To a professional or elite athlete, it is vital to have a body that is well-tuned and operating in peak condition. We have read anecdotal accounts of professional athletes, sports teams, and even the odd musical group who have chiropractic care as a part of their pre-event rituals. But do these people turn to chiropractic care in the wake of injury, or only use chiropractic as a pregame pep-up?
The Journal of Contemporary Chiropractic recently published a fascinating case report of a mixed martial art practitioner who presented at a chiropractic clinic with a six-month-old injury that wasn’t quite resolving under other therapies. While the usual limitations apply – this is a single case report and thus we can’t make generalisations – it is an interesting case that applies to a growing area of interest in an expanding area. This athlete spent three months under other therapies following his injury, and sought chiropractic care to fully resolve the issue when it didn’t quite resolve.
If you are unfamiliar with the term MMA, it stands for Mixed Martial Arts. This is a “fierce, full-contact combat sport” that uses a variety of fighting techniques including strikes, grapples, lunges and other manoeuvres from various different martial arts codes . While it only truly emerged onto the combat fighting scene in the 1990’s, it’s rise in popularity has been quite the phenomenon.
It is interesting to note that while the risk of injury in most combat sports is relatively low, “information provided within a 5-year study from 2002-2007 illustrated that per every 100 participants within MMA activity, approximately 23.6% of individuals reported related injuries .” Among the plethora of injuries reported in American literature are lower extremity injuries, sprains and strains. Anyone who has witnessed the sport knows that it is not for the faint of heart, and the literature certainly backs up this assumption.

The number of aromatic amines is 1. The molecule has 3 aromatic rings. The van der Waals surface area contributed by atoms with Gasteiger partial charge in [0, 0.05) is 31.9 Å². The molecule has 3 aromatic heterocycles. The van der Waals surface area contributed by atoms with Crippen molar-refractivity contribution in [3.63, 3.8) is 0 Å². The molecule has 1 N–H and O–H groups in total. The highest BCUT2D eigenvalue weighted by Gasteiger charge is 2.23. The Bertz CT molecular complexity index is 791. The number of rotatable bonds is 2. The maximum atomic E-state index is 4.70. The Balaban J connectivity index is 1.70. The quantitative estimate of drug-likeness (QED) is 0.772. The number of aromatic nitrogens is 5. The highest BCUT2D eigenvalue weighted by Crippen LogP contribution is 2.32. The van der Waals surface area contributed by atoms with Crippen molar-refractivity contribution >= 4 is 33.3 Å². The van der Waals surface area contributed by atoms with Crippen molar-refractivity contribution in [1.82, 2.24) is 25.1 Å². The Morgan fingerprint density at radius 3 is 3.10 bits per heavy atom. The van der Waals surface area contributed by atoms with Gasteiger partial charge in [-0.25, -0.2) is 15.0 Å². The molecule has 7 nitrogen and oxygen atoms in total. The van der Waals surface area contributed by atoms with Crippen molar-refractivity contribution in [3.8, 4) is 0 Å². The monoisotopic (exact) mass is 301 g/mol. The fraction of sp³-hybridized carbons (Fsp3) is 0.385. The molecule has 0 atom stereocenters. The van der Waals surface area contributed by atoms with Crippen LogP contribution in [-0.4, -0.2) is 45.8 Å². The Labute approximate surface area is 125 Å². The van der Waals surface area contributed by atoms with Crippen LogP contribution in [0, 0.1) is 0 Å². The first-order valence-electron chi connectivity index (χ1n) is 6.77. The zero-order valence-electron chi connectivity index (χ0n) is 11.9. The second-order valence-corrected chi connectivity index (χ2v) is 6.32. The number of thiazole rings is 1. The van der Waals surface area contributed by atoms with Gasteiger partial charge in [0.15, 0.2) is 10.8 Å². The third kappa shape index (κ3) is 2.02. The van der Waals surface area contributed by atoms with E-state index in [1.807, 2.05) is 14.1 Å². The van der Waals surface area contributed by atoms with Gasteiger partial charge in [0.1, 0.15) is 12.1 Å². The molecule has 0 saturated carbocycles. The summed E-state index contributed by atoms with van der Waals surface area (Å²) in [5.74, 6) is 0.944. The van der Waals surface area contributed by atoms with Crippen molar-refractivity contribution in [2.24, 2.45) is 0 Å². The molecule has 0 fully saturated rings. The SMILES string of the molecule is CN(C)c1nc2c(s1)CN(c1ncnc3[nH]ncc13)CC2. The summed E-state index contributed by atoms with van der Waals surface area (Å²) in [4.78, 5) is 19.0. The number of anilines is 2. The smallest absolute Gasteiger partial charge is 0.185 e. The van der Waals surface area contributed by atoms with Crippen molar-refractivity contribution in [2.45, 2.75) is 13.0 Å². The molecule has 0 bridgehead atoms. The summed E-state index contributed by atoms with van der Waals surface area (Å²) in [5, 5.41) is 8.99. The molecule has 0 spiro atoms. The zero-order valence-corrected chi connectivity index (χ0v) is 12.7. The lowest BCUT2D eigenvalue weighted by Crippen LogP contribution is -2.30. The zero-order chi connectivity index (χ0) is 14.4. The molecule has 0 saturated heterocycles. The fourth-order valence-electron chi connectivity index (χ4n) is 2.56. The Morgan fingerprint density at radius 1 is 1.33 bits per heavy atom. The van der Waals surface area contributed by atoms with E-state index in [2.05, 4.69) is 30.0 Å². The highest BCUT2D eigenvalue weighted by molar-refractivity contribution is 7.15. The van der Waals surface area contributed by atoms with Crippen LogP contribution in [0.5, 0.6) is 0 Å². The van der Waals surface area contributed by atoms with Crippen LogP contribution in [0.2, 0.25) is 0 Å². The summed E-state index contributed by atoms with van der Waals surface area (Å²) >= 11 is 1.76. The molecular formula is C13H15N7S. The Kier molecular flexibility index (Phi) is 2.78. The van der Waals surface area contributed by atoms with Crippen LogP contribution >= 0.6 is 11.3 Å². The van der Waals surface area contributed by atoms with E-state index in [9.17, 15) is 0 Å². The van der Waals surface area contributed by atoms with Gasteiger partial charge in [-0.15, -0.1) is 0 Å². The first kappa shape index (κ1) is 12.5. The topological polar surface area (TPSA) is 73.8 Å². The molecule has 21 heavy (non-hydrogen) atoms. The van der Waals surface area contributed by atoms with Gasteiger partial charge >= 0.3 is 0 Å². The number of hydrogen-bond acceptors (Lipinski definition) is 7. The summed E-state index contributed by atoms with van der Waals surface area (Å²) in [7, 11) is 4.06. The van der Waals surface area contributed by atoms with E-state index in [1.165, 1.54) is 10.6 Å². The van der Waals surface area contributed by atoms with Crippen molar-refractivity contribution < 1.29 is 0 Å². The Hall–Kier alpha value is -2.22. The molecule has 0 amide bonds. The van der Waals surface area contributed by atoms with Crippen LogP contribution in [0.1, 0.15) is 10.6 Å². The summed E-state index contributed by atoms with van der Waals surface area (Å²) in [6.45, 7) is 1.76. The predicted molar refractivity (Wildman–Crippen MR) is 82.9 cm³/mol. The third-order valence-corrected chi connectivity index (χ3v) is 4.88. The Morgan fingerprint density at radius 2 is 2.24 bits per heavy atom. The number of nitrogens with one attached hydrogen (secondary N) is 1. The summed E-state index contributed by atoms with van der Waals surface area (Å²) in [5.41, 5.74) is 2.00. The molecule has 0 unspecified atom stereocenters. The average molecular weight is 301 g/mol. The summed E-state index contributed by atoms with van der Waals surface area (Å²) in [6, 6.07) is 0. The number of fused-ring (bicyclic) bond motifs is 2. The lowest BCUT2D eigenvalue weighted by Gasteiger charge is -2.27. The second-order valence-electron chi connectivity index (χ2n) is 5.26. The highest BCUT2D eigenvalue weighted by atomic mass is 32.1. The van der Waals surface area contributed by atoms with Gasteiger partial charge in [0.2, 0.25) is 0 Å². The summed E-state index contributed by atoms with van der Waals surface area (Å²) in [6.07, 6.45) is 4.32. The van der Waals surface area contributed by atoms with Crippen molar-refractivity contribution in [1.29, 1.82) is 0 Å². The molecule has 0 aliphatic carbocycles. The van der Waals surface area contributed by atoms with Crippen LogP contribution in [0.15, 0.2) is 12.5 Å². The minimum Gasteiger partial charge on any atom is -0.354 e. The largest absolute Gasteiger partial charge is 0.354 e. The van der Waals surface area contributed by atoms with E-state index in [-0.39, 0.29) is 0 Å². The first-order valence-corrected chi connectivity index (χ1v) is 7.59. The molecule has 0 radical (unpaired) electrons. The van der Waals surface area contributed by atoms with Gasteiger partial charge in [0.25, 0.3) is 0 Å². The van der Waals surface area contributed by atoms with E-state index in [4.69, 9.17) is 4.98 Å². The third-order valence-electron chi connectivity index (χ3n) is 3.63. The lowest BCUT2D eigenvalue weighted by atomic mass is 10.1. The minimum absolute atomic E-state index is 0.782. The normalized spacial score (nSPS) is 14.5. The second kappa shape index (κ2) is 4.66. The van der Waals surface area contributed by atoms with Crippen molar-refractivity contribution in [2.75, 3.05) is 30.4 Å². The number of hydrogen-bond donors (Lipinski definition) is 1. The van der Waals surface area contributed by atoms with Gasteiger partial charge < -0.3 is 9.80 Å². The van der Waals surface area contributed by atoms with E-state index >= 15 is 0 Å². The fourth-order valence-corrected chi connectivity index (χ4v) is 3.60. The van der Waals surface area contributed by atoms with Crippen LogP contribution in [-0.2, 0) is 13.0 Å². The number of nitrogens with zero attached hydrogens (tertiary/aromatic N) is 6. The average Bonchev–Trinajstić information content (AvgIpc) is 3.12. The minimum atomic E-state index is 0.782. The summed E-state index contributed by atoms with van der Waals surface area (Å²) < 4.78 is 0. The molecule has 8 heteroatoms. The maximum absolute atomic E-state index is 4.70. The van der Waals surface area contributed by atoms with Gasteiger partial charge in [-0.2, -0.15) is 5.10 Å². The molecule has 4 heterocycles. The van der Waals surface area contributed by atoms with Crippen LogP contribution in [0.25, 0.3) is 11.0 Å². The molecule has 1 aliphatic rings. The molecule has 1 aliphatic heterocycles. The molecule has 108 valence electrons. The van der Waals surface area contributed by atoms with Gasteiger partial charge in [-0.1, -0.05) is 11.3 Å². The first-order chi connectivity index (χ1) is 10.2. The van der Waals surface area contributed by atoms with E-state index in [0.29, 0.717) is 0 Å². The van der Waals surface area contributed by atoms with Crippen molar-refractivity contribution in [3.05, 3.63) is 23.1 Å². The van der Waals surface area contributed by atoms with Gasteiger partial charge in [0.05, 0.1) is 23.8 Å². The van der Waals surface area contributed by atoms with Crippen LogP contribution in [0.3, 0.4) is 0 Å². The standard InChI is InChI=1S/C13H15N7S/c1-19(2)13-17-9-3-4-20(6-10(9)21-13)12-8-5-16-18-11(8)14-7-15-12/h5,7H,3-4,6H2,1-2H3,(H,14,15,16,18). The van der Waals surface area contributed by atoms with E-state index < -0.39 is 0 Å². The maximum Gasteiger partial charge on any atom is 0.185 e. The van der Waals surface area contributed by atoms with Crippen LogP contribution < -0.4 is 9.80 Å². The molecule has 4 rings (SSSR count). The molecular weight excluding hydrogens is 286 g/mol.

The case study in question covers that of a 26-year-old male who presented to a chiropractic clinic with a chief complaint of “burning pelvic pain.” The case report notes that, “Due to his full-time fighting schedule the pain occurred frequently (51-75% of the time)” and he estimated his pain to be a 4/10 on the numerical pain scale.
The attending chiropractic undertook a thorough history and examination which turned up a number of findings including “Exacerbated/unresolved strain of the right psoas, adductor muscle group and abdominal muscle group causing referred pain to the right inguinal crease .” He also had a number of competing factors, all of which combined to cause significant pain in the hip and surrounding areas.
Part of the chiropractors management of this patient was to undertake postural assessments and other common chiropractic assessments in order to decide where to adjust (and full details are available at the reference below). The patient began a relatively short care plan of four visits over two weeks, which included high-velocity, low-amplitude adjustments as well as soft tissue mobilisations and a range of specially targeted exercises. While his first follow up was unremarkable, by the second follow up appointment, his experience of pain had dropped to 1-2/10 on the pain scale before resolving by the final appointment.
He was still asymptomatic four weeks later but, at the time of publication, was still opting to stay under active care and believed it to be of benefit. The authors of the report concluded that the combination of chiropractic therapies and functional exercise were likely the winning recipe when it came to rehabilitating this particular injury. Again, it is but one case report, but we like seeing chiropractic succeed in getting injuries like this across the line when it comes to recovery, and we love seeing athletes continue under chiropractic care once they see the benefit.
There remains a lot to be done in terms of chiropractic research on chiropractic management of rehabilitation cases. While this is certainly true, case reports like this one do a fantastic job of creating a base-level of inquiry that may lead to larger studies.
If you are a chiropractor or a chiropractic student, make sure you check out the full article, referenced below .